|Paul Branch, Head of Deal Assurance British Telecommunications (BT) Americas|
|Peter Wallqvist, VP of Strategy at iManage RAVN|
What will it take to get Artificial Intelligence (AI) up and running on a contract lifecycle management (CLM) solution? IACCM research suggests that nearly 80% of CLM deployments currently fail to deliver all the expectations. Does this mean AI for CLM must suffer a similar fate?
Certainly not if you know how to combine human partnerships with AI into your CLM processes.1 Research by British Telecommunications (BT) shows that a CLM system’s deployment is as much about people and processes as it is about technology. AI cannot work alone; therefore, if we expect best results, we must actively approach AI as a human-machine partnership that requires an agile approach to deploying CLM with AI capability.
Why use a partnership approach?
AI is very good at working with data, nevertheless, most data currently stored by most corporations is unstructured.2 Picture, for example, a storage repository filled with thousands of supplier and customer-facing agreements. While most corporations have invested in curating this unstructured data somewhat by entering metadata tags around authorship and content and the like -- most stored data remains a pile of text without any structure.
This trove of unstructured data is a perfect fit for AI. It is terrific at scanning and processing enormous amounts of data to assist with tasks ranging from obligation extraction3 to developing Contract Effectiveness Scorecards.4 Of course, you could do all these tasks manually but the cost is prohibitive – not to mention the huge amount of time you’ll need.
AI does require subject-matter expertise and needs to partner with a human to deliver the best results. For example, if you need to go through thousands of contracts and flag the ones that meet certain criteria, a well-trained AI machine learning application might deliver results with around 85 - 90% precision and recall – but you will still reap 10 to 15% false positives and unrecalled results that a human will need to expertly review.
That need for the human involvement is the main reason you need an AI plus human partnership approach. This does not mean AI eliminates jobs. For most AI operations, you don't replace people with the AI tool; you give the AI tool to the people to replace a lot of the tedious, repetitive work that humans are not particularly good at anyway.
AI’s partnership approach is therefore human led, machine assisted and should be an organization’s mantra. Human involvement must be constant throughout the entire process. This starts right at the beginning with understanding the business, what is required, and what the technology can do. This then helps determine how the AI tool needs to be trained, after which it can then be put into service to address the needs of the organization.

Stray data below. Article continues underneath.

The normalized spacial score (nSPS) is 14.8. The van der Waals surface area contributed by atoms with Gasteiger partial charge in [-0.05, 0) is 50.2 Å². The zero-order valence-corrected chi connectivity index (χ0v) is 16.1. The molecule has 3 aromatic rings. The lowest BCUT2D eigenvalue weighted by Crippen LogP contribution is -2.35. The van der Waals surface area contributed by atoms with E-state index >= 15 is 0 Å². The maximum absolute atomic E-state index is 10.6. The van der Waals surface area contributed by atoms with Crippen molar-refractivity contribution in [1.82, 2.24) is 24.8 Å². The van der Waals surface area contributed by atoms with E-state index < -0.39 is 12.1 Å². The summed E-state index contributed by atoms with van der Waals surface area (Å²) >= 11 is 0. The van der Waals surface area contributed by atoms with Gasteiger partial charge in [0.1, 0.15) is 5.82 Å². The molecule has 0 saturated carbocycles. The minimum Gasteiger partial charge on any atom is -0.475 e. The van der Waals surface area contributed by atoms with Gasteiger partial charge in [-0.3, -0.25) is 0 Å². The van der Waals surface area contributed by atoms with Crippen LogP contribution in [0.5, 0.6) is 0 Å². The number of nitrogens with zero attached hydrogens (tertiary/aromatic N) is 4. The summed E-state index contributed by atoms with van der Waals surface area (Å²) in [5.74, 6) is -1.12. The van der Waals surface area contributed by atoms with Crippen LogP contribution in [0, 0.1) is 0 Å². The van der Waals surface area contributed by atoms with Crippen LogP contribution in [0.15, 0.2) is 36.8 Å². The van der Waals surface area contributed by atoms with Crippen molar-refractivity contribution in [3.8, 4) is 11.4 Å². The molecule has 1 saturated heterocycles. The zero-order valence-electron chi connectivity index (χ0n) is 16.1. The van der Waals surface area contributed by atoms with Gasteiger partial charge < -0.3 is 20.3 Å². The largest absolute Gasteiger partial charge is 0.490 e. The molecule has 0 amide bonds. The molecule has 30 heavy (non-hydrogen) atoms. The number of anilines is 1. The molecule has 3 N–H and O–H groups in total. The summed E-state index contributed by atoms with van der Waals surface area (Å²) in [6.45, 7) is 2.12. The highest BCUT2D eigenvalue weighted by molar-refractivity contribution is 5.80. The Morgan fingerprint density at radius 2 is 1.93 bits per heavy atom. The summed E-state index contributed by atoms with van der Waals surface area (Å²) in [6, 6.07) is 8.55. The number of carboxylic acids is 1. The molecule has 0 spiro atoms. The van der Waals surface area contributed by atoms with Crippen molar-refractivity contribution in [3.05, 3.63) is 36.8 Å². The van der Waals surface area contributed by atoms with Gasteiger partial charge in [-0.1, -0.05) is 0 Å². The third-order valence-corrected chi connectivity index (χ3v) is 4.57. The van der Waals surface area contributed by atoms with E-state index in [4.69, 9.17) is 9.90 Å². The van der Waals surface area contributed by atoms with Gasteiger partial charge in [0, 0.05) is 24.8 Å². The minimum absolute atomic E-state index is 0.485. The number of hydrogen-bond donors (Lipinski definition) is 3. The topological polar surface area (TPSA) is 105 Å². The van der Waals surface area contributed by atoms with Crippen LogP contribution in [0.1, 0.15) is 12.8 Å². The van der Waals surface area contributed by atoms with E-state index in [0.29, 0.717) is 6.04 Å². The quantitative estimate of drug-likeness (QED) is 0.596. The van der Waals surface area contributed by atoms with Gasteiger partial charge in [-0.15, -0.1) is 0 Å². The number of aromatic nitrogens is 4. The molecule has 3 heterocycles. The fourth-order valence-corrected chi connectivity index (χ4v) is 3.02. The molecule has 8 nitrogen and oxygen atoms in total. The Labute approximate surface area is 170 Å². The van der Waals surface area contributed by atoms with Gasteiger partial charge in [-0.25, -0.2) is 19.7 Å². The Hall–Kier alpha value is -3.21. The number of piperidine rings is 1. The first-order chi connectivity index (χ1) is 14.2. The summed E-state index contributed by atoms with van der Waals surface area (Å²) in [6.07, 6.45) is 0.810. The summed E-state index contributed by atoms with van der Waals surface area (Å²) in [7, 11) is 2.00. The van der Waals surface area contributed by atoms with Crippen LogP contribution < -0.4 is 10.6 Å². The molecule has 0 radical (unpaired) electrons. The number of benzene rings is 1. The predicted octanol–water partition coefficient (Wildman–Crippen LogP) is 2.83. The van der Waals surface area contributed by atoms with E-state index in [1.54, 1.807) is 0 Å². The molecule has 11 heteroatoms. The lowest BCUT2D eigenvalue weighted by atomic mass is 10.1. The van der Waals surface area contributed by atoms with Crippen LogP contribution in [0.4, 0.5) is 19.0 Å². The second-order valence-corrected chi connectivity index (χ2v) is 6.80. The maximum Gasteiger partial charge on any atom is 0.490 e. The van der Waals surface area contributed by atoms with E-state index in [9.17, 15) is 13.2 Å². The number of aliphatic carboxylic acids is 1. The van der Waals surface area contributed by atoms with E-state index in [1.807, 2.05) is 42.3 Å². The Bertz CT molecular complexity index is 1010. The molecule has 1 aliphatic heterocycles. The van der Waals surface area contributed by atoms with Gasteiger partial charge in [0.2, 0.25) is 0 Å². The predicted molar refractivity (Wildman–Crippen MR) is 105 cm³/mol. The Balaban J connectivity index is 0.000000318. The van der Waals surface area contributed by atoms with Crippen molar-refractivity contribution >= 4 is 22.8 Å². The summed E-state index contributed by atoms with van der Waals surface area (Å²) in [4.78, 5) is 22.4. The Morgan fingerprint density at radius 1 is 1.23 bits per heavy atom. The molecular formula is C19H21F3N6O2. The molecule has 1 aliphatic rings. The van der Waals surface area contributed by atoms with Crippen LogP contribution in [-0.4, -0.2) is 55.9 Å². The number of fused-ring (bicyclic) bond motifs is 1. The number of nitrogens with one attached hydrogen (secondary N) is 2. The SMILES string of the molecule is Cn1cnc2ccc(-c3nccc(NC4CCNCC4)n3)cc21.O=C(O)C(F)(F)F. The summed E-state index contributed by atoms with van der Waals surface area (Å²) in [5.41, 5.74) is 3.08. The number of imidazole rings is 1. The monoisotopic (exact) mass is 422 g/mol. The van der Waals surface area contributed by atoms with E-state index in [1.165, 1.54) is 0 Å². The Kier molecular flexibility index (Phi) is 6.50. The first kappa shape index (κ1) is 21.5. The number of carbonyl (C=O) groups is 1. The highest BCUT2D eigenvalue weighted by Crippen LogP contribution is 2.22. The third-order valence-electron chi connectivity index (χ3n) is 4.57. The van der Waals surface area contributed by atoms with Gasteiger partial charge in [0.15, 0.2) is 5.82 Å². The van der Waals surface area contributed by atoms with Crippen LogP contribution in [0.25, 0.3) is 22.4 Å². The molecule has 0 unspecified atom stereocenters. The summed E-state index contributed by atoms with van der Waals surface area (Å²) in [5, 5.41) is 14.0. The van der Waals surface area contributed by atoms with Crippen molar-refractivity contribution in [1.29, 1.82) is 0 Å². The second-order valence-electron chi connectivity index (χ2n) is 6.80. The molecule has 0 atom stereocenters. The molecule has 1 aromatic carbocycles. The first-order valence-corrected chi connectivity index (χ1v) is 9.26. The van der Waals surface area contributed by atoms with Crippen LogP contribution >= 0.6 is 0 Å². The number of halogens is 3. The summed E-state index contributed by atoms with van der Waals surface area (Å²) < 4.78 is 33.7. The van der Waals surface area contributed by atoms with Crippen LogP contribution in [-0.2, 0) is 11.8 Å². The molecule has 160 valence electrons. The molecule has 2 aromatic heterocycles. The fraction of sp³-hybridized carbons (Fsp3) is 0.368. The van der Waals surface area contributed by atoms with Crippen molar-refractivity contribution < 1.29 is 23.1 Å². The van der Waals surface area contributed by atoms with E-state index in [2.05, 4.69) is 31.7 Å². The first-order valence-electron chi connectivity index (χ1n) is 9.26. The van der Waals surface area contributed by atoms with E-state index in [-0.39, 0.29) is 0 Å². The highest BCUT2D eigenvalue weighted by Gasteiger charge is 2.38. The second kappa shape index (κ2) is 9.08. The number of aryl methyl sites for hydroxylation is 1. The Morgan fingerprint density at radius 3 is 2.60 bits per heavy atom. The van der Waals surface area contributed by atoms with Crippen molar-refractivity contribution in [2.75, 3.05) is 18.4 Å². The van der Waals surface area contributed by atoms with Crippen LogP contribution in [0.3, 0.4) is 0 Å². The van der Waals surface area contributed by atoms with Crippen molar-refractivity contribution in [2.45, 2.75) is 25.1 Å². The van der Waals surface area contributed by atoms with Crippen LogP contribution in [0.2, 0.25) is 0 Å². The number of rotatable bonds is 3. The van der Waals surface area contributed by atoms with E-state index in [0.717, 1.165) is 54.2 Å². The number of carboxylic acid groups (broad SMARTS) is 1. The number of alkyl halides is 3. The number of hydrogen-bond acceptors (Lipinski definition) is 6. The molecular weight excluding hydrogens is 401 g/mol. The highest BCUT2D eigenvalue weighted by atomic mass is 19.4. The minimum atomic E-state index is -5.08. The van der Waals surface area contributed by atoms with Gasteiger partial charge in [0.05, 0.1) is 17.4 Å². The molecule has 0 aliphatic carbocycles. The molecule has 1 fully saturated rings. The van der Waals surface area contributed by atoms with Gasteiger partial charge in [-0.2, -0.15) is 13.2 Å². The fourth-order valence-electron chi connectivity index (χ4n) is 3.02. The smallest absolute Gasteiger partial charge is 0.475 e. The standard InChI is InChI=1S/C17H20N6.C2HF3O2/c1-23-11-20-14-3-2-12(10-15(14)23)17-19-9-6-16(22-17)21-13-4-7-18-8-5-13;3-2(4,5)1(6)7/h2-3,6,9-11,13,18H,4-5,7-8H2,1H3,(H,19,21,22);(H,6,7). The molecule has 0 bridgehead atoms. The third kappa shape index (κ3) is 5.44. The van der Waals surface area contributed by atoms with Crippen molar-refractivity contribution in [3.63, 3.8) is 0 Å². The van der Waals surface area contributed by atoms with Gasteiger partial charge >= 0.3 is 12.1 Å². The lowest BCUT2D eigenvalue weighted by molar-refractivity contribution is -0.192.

How AI works
Documents are fed to the AI tool to help train the tool, and the diversity of language in documents can greatly impact this training. For example, if you have very similar documents, then you're only going to need a few training samples to teach the AI what to look for. But if you have complex agreements where the verbiage is completely different – the same semantic information is being delivered, but with very different syntax – then you're going to need considerably more training to get a reasonable level of precision.5 So, again human intervention is necessary to provide quality assurance to the output, because it is based on an understanding and measurement of relevance of the AI tool and the desired outcome.
Stay agile and…
If your organization changes from a manual to an AI system you can use several approaches. It’s difficult to pull off a big bang approach6 if you launch the new system all at once after a lengthy preparation phase. If you’ve been trying to use AI to solve every problem within your organization at once, you will likely not be successful. Also, if you have spent too long capturing requirements, they will be out of date by the time you start implementing them.
Staying agile is highly preferable. It means deploying incrementally – making incremental adjustments and improvements, but also making sure the AI platform enabling the deployments allows for an agile approach and supports future projects. Otherwise you could end up with a dead-end technology that supports only a first-use case.
… make a culture change
Organizations also need to approach any systems deployment – especially one around AI – as a culture change, otherwise they will not see the business benefits.
This means realizing that you’re changing the business processes that people have used for a very long time, which in turn, necessitates changing people’s attitudes towards the role of different technologies. These softer issues – people’s attitudes, the organizational culture, and so on – can make or break a system’s deployment and are ultimately much more important than the technical specifications of the system itself.
Regarding technical specifications, it matters whether you select Cloud versus on-premises AI solutions. Your selection depends entirely on your organization. In the context of geographical boundaries such as the European Economic Area,7 data protection and sharing are key considerations. So, most important is your ability to very easily make the solution as operational as necessary, geographically speaking, to meet any pertinent regulations or requirements.
BT and AI solutions you can use
BT has put AI to practical use in several different scenarios, including starting to use it to extract obligations – essentially, we can now identify who is accountable for doing what in an agreement. We can also use AI to:
Manage obligations - Understanding the obligations that BT may owe to customers -- or that suppliers may owe to BT -- ensures that those obligations are effectively owned and managed within the corporation. AI allows us to respond swiftly when those obligations are jeopardized,8 so that the risks caused by that activity do not materialize into issues that may negatively impact the balance sheet. Ensuring that effective governance is in place so that minor risks don't become monumental issues is the hallmark of a well-run contract management function.